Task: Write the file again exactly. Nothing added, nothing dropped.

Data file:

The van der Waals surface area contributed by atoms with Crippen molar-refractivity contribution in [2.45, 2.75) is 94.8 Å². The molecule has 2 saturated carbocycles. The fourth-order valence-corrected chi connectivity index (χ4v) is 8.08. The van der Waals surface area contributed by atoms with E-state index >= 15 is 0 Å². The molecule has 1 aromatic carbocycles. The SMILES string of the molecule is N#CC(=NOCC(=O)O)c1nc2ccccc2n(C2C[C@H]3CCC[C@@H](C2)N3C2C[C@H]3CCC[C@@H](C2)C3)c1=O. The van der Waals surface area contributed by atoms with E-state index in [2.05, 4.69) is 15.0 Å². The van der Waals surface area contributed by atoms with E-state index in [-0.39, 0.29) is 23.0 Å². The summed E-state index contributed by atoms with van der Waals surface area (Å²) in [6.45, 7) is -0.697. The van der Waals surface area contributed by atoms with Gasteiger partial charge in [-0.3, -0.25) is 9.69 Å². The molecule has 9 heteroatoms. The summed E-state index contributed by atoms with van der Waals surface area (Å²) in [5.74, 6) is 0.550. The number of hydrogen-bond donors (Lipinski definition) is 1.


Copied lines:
The van der Waals surface area contributed by atoms with Crippen molar-refractivity contribution in [2.45, 2.75) is 94.8 Å². The molecule has 2 saturated carbocycles. The fourth-order valence-corrected chi connectivity index (χ4v) is 8.08. The van der Waals surface area contributed by atoms with E-state index >= 15 is 0 Å². The molecule has 1 aromatic carbocycles. The SMILES string of the molecule is N#CC(=NOCC(=O)O)c1nc2ccccc2n(C2C[C@H]3CCC[C@@H](C2)N3C2C[C@H]3CCC[C@@H](C2)C3)c1=O. The van der Waals surface area contributed by atoms with E-state index in [2.05, 4.69) is 15.0 Å². The van der Waals surface area contributed by atoms with E-state index in [-0.39, 0.29) is 23.0 Å². The summed E-state index contributed by atoms with van der Waals surface area (Å²) in [6.45, 7) is -0.697. The van der Waals surface area contributed by atoms with Gasteiger partial charge in [-0.3, -0.25) is 9.69 Å². The molecule has 9 heteroatoms. The summed E-state index contributed by atoms with van der Waals surface area (Å²) in [5.74, 6) is 0.550. The number of hydrogen-bond donors (Lipinski definition) is 1.